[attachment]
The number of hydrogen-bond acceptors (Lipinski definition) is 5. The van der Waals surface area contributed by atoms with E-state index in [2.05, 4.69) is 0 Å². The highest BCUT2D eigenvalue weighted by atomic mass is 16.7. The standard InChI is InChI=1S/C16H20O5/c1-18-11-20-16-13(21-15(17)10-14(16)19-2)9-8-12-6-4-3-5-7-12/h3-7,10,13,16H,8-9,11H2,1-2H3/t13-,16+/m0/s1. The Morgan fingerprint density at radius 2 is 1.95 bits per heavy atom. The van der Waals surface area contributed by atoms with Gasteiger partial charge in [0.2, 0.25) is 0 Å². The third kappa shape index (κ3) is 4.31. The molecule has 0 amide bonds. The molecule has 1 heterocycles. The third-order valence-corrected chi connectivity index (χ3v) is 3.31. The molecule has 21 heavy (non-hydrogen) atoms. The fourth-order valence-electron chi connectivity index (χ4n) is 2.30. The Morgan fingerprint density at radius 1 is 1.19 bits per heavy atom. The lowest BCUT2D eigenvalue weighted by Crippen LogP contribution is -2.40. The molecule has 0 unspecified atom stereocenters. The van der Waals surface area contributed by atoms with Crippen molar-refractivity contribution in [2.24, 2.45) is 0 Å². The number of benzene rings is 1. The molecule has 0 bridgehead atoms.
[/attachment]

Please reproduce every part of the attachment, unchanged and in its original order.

The number of hydrogen-bond acceptors (Lipinski definition) is 5. The van der Waals surface area contributed by atoms with E-state index in [2.05, 4.69) is 0 Å². The highest BCUT2D eigenvalue weighted by atomic mass is 16.7. The standard InChI is InChI=1S/C16H20O5/c1-18-11-20-16-13(21-15(17)10-14(16)19-2)9-8-12-6-4-3-5-7-12/h3-7,10,13,16H,8-9,11H2,1-2H3/t13-,16+/m0/s1. The Morgan fingerprint density at radius 2 is 1.95 bits per heavy atom. The van der Waals surface area contributed by atoms with Gasteiger partial charge in [0.2, 0.25) is 0 Å². The third kappa shape index (κ3) is 4.31. The molecule has 0 amide bonds. The molecule has 1 heterocycles. The third-order valence-corrected chi connectivity index (χ3v) is 3.31. The molecule has 21 heavy (non-hydrogen) atoms. The fourth-order valence-electron chi connectivity index (χ4n) is 2.30. The Morgan fingerprint density at radius 1 is 1.19 bits per heavy atom. The lowest BCUT2D eigenvalue weighted by Crippen LogP contribution is -2.40. The molecule has 0 unspecified atom stereocenters. The van der Waals surface area contributed by atoms with Crippen molar-refractivity contribution in [2.24, 2.45) is 0 Å². The number of benzene rings is 1. The molecule has 0 bridgehead atoms.